Trex Company, a manufacturer of wood-alternative decking and railing using recycled material, announced that it is offering free recyclability testing to packaging engineers, manufacturers, and brand owners, for polyethylene packaging applications.


Image: For the recycling programmes, Trex will accept grocery and retail bags. Photo: Image by Suvajit Roy from Pixabay.

Through its NexTrex Recycling Program, the firm is offering packaging firms to test and validate the recyclability of their material in the Trex recycling stream.

Trex Company material management senior director Dave Heglas said: “Trex invented composite decking more than 25 years ago as a way to reduce waste generated from plastic bags.”

Upon receiving a packaged product sample from packaging designers, producers, and brand owners, Trex will provide a comprehensive report assessing three areas for acceptance for its clients.

The report will focus on three areas for acceptance, which include package/film recyclability, affect/risk of product contamination, and affect/risk of non-recyclable “look-a-like” package contamination.

Based on the report, packaging firms will have the opportunity to make adjustments to meet recyclability standards and/or select an appropriate recycling method.

For the recycling programmes, Trex will accept packaging such as distribution/manufacturing film-stretch; grocery and retail bags; bread and produce bags; case overwraps; dry cleaning bags/film; newspaper sleeves; ice and salt bags; ziploc and other reclose-able bags.

Other acceptable packaging products include flexible PE e-commerce mailers; PE packaging, such as bubble wrap and foam; heat sheets; cereal box liners; wood pellet bags; carpet overwrap and mattress bags.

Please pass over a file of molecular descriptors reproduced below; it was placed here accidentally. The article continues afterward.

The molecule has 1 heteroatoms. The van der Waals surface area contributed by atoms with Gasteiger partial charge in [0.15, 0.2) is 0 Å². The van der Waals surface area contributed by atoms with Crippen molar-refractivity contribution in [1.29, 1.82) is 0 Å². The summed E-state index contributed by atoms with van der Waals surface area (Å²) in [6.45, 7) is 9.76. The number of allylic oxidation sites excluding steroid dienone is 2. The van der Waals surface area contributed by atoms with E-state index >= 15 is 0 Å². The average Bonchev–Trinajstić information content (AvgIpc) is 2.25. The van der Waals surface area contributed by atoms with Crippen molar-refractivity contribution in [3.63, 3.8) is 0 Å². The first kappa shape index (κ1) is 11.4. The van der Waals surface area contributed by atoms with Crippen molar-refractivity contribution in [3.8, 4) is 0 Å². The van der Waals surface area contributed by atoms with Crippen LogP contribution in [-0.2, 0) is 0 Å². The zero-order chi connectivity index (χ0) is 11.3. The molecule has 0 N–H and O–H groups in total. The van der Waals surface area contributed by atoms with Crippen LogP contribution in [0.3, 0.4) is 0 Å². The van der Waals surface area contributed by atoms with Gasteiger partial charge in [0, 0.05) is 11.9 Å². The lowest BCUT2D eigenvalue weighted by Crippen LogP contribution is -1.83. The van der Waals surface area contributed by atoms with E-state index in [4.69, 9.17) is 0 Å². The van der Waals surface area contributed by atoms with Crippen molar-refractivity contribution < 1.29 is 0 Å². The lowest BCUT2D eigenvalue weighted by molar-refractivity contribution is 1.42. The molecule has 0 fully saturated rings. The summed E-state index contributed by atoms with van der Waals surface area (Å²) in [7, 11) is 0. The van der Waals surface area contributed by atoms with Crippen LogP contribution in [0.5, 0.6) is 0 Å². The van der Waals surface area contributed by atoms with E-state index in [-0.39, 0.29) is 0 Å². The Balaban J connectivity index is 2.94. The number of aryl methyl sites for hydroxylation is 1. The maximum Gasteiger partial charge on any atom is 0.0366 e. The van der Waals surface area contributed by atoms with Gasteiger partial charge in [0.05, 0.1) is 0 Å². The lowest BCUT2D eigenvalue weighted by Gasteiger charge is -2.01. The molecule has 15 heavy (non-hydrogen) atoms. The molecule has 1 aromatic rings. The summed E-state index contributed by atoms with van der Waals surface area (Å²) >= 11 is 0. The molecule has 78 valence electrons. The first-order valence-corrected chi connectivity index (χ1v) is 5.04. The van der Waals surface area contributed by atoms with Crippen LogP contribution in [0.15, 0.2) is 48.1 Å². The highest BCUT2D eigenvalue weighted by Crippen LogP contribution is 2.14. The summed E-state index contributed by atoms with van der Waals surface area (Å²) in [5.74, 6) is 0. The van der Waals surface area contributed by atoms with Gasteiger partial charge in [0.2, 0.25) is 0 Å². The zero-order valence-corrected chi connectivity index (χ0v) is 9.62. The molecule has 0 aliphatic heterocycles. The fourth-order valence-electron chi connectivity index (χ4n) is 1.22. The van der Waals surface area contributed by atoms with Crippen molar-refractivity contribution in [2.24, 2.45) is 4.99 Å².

Trex said it diverts more than 400 million pounds of plastic film, bags and wrap from landfills annually and uses it for production of composite decking which is made from 95% recycled material.

Heglas added: “By giving recycled plastic film a second life as high-performance, low-maintenance composite decking, Trex is providing a solution to manufacturers’ plastic waste problems.

“Our free testing program is intended to encourage more manufacturers to participate and take advantage of this ‘win-win’ scenario, while ensuring that the plastic we are collecting meets our high standards for production.”

The companies, upon successful testing and acceptance of their packaging samples by Trex, will be qualified for a Trex Commercial Recycling Partnership.

Heglas further said: “The U.S. needs more end markets for recycled materials. Through our NexTrex Recycling Program, we hope to lead by example and inspire others to find ways to be part of the solution.”

Image: For the recycling programmes, Trex will accept grocery and retail bags. Photo: Image by Suvajit Roy from Pixabay.